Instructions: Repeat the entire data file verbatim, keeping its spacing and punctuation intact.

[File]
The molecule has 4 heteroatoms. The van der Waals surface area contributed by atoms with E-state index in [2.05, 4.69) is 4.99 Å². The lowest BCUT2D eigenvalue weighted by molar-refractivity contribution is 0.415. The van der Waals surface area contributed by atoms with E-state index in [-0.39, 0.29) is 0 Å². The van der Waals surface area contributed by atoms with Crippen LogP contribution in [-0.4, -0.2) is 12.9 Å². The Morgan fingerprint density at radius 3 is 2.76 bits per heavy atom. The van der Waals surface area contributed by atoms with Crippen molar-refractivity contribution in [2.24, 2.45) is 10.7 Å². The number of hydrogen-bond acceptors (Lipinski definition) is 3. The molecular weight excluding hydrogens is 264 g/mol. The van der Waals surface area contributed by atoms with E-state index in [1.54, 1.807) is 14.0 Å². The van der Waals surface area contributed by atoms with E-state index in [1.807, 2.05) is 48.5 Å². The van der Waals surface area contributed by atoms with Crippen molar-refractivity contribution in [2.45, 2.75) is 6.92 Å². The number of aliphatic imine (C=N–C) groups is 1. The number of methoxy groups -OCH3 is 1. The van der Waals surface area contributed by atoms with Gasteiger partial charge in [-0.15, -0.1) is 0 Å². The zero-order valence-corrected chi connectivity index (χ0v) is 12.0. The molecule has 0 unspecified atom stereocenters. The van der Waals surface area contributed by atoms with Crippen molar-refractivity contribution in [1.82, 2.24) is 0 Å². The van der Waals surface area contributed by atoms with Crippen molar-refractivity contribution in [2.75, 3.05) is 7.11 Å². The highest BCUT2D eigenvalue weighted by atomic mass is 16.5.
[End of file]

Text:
The molecule has 4 heteroatoms. The van der Waals surface area contributed by atoms with E-state index in [2.05, 4.69) is 4.99 Å². The lowest BCUT2D eigenvalue weighted by molar-refractivity contribution is 0.415. The van der Waals surface area contributed by atoms with E-state index in [-0.39, 0.29) is 0 Å². The van der Waals surface area contributed by atoms with Crippen LogP contribution in [-0.4, -0.2) is 12.9 Å². The Morgan fingerprint density at radius 3 is 2.76 bits per heavy atom. The van der Waals surface area contributed by atoms with Crippen molar-refractivity contribution in [2.24, 2.45) is 10.7 Å². The number of hydrogen-bond acceptors (Lipinski definition) is 3. The molecular weight excluding hydrogens is 264 g/mol. The van der Waals surface area contributed by atoms with E-state index in [1.54, 1.807) is 14.0 Å². The van der Waals surface area contributed by atoms with E-state index in [1.807, 2.05) is 48.5 Å². The van der Waals surface area contributed by atoms with Crippen molar-refractivity contribution in [2.45, 2.75) is 6.92 Å². The number of aliphatic imine (C=N–C) groups is 1. The number of methoxy groups -OCH3 is 1. The van der Waals surface area contributed by atoms with Gasteiger partial charge in [-0.15, -0.1) is 0 Å². The zero-order valence-corrected chi connectivity index (χ0v) is 12.0. The molecule has 0 unspecified atom stereocenters. The van der Waals surface area contributed by atoms with Crippen molar-refractivity contribution in [1.82, 2.24) is 0 Å². The van der Waals surface area contributed by atoms with Crippen molar-refractivity contribution in [2.75, 3.05) is 7.11 Å². The highest BCUT2D eigenvalue weighted by atomic mass is 16.5.